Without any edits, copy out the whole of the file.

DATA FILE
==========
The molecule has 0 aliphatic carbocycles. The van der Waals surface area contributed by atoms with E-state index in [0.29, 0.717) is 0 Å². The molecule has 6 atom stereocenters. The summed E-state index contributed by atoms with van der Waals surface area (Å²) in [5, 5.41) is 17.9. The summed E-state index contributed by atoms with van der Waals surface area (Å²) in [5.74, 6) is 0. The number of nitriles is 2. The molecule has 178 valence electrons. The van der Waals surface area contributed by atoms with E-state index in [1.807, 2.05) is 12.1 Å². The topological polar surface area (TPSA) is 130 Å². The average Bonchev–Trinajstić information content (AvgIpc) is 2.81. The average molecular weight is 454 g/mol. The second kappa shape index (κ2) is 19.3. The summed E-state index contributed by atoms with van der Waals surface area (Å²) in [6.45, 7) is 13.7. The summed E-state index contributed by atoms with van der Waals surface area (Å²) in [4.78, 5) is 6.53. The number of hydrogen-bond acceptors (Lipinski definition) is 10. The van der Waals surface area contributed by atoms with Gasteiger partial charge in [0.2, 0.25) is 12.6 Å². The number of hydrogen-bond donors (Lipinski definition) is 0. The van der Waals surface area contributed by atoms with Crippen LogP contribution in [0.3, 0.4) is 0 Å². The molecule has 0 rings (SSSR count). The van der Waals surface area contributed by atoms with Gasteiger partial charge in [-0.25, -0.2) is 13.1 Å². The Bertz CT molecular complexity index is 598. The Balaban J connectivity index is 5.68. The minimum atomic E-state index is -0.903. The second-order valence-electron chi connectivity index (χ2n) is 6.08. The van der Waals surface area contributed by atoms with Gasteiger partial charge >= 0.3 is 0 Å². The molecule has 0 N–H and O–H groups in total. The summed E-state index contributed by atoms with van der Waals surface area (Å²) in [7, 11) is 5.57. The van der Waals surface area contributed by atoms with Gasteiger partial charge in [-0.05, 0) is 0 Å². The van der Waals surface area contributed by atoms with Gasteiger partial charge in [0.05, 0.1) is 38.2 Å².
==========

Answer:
The molecule has 0 aliphatic carbocycles. The van der Waals surface area contributed by atoms with E-state index in [0.29, 0.717) is 0 Å². The molecule has 6 atom stereocenters. The summed E-state index contributed by atoms with van der Waals surface area (Å²) in [5, 5.41) is 17.9. The summed E-state index contributed by atoms with van der Waals surface area (Å²) in [5.74, 6) is 0. The number of nitriles is 2. The molecule has 178 valence electrons. The van der Waals surface area contributed by atoms with E-state index in [1.807, 2.05) is 12.1 Å². The topological polar surface area (TPSA) is 130 Å². The average Bonchev–Trinajstić information content (AvgIpc) is 2.81. The average molecular weight is 454 g/mol. The second kappa shape index (κ2) is 19.3. The summed E-state index contributed by atoms with van der Waals surface area (Å²) in [6.45, 7) is 13.7. The summed E-state index contributed by atoms with van der Waals surface area (Å²) in [4.78, 5) is 6.53. The number of hydrogen-bond acceptors (Lipinski definition) is 10. The van der Waals surface area contributed by atoms with Gasteiger partial charge in [0.2, 0.25) is 12.6 Å². The number of hydrogen-bond donors (Lipinski definition) is 0. The van der Waals surface area contributed by atoms with Crippen LogP contribution in [0.3, 0.4) is 0 Å². The molecule has 0 rings (SSSR count). The van der Waals surface area contributed by atoms with Gasteiger partial charge in [-0.25, -0.2) is 13.1 Å². The Bertz CT molecular complexity index is 598. The Balaban J connectivity index is 5.68. The minimum atomic E-state index is -0.903. The second-order valence-electron chi connectivity index (χ2n) is 6.08. The van der Waals surface area contributed by atoms with Gasteiger partial charge >= 0.3 is 0 Å². The molecule has 0 N–H and O–H groups in total. The summed E-state index contributed by atoms with van der Waals surface area (Å²) in [7, 11) is 5.57. The van der Waals surface area contributed by atoms with Gasteiger partial charge in [-0.05, 0) is 0 Å². The van der Waals surface area contributed by atoms with Gasteiger partial charge in [0.05, 0.1) is 38.2 Å².